Kiel scientist receives 2017 Thannhauser Prize
Professor Andre Franke, professor at the Faculty of Medicine at Kiel University and member of the Cluster of Excellence “Inflammation at Interfaces”, is receiving the 2017 Thannhauser Prize. This prize, awarded by the Deutsche Gesellschaft für Gastroenterologie, Verdauungs- und Stoffwechselkrankheiten (German Society for Digestive and Metabolic Diseases, DGVS), is endowed with €10,000. Franke is receiving the prize for his research into the influence of the human genome on the bacterial composition in the intestines.
In order to be able to better understand the complex interaction between and the influence the human intestinal flora has on how diseases originate, Franke and his colleagues from Kiel, Plön and Oslo, Norway, investigated the composition of intestinal bacteria in over 1,800 people from northern Germany, in the biggest study of its kind to date. They identified a number of factors like nutrition, lifestyle habits and genetic variations, which influence the composition of the intestinal microbiome. The Kiel-based research team then focused more closely on the influence of genetic differences. “We were very surprised to find that our genome had such a big influence on the bacteria in the intestines,” said Professor Franke, head of the study and director of the Institute of Clinical Molecular Biology in Kiel. Franke is now receiving the award for this work, which has been published in the renowned scientific journal Nature Genetics.
The Thannhauser Prize is awarded every two years for an outstanding and pioneering piece of scientific work in the field of digestive and metabolic diseases. The prize money amounts to €10,000. German scientists under the age of 40 are eligible to apply. The Falk Foundation e.V. in Freiburg donates this prize in memory of Siegfried Thannhauser, a famous German-American specialist for internal medicine. Thannhauser (1885-1962) specialized in metabolic diseases at an early stage. He provided fundamental information on the purine and cholesterol metabolisms, as well as on the formation of gout. Thannhauser was dismissed from his role as Professor for Internal Medicine at the University of Freiburg in April 1934 on account of his Jewish descent. He immigrated to the USA in 1935 and was able to continue his biochemical work at the Tufts University in Boston.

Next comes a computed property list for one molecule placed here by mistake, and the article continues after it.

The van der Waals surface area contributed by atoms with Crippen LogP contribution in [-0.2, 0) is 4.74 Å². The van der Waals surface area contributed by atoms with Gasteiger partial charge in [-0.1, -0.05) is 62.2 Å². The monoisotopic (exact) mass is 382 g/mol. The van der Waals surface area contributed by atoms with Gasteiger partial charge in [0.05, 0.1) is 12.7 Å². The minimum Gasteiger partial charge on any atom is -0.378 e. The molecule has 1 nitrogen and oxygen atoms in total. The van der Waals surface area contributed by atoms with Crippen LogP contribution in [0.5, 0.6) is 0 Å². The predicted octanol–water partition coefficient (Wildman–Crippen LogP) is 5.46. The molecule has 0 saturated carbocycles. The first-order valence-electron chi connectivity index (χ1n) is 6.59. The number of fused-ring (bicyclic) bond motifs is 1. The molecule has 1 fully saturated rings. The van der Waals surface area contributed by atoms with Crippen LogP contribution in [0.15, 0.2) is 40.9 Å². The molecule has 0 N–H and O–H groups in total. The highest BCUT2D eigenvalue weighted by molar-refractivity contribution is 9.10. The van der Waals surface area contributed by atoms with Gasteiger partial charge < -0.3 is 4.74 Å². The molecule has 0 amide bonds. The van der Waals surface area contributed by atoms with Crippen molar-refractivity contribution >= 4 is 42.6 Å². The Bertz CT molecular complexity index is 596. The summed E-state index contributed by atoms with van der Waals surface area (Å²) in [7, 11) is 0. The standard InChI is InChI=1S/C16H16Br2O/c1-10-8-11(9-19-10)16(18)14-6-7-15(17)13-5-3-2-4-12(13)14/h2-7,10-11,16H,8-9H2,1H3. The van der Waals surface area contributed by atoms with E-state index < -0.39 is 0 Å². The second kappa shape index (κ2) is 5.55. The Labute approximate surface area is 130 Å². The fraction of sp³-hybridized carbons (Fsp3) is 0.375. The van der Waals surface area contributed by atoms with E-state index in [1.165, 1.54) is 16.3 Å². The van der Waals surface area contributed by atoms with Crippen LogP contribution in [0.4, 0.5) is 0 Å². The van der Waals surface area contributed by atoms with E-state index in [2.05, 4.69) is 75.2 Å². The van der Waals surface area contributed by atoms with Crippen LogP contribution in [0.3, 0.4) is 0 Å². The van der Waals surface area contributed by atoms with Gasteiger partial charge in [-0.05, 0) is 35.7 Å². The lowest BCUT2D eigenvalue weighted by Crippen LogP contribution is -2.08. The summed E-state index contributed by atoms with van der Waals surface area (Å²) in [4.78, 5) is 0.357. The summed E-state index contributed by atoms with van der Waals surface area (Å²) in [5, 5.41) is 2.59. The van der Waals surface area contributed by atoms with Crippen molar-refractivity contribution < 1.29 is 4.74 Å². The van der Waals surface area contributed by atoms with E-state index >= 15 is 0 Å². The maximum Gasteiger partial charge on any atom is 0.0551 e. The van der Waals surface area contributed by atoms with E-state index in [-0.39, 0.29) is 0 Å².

Prof. Dr Andre Franke
Institute of Clinical Molecular Biology at Kiel University
Tel.: +49 (0)431 500-15110
Photo/ Copyright: Tom Werner/DGVS
Award winner Prof. Andre Franke receives the Thannhauser Prize 2017 from Dr. Martin Strünkelnberg (left, Falk Foundation e.V.) and Prof. Frank Lammert, President of the DGVS.